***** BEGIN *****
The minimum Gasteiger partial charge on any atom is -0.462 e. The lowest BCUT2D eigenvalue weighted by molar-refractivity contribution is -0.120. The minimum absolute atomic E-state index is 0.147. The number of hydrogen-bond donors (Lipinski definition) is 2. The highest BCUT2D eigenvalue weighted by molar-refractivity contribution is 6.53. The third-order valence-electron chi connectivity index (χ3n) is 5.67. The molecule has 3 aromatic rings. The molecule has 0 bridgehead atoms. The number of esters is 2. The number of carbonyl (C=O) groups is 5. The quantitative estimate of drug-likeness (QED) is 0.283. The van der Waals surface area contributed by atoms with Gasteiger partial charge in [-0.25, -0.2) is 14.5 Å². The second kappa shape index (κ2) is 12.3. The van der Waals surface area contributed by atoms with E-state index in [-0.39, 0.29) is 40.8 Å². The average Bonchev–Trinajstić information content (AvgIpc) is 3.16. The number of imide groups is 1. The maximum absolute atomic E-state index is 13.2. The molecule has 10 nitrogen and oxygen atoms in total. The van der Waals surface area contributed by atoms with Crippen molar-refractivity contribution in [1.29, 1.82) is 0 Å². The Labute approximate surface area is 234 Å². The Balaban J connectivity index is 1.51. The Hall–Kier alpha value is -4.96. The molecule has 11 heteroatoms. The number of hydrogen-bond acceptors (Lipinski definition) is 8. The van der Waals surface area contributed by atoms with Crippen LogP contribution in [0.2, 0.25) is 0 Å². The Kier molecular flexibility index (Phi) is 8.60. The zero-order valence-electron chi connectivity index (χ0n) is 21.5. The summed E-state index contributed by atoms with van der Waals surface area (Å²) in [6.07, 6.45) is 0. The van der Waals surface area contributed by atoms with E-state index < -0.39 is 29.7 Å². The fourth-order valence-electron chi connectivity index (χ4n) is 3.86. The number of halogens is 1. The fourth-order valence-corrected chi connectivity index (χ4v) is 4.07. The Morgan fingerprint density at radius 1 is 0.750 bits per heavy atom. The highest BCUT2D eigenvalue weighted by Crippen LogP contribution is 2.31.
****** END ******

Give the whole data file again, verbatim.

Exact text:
The minimum Gasteiger partial charge on any atom is -0.462 e. The lowest BCUT2D eigenvalue weighted by molar-refractivity contribution is -0.120. The minimum absolute atomic E-state index is 0.147. The number of hydrogen-bond donors (Lipinski definition) is 2. The highest BCUT2D eigenvalue weighted by molar-refractivity contribution is 6.53. The third-order valence-electron chi connectivity index (χ3n) is 5.67. The molecule has 3 aromatic rings. The molecule has 0 bridgehead atoms. The number of esters is 2. The number of carbonyl (C=O) groups is 5. The quantitative estimate of drug-likeness (QED) is 0.283. The van der Waals surface area contributed by atoms with Gasteiger partial charge in [-0.25, -0.2) is 14.5 Å². The second kappa shape index (κ2) is 12.3. The van der Waals surface area contributed by atoms with E-state index in [-0.39, 0.29) is 40.8 Å². The average Bonchev–Trinajstić information content (AvgIpc) is 3.16. The number of imide groups is 1. The maximum absolute atomic E-state index is 13.2. The molecule has 10 nitrogen and oxygen atoms in total. The van der Waals surface area contributed by atoms with Crippen molar-refractivity contribution in [1.29, 1.82) is 0 Å². The Labute approximate surface area is 234 Å². The Balaban J connectivity index is 1.51. The Hall–Kier alpha value is -4.96. The molecule has 11 heteroatoms. The number of hydrogen-bond acceptors (Lipinski definition) is 8. The van der Waals surface area contributed by atoms with Crippen LogP contribution in [0.2, 0.25) is 0 Å². The Kier molecular flexibility index (Phi) is 8.60. The zero-order valence-electron chi connectivity index (χ0n) is 21.5. The summed E-state index contributed by atoms with van der Waals surface area (Å²) in [6.07, 6.45) is 0. The van der Waals surface area contributed by atoms with E-state index < -0.39 is 29.7 Å². The fourth-order valence-electron chi connectivity index (χ4n) is 3.86. The number of halogens is 1. The fourth-order valence-corrected chi connectivity index (χ4v) is 4.07. The Morgan fingerprint density at radius 1 is 0.750 bits per heavy atom. The highest BCUT2D eigenvalue weighted by Crippen LogP contribution is 2.31.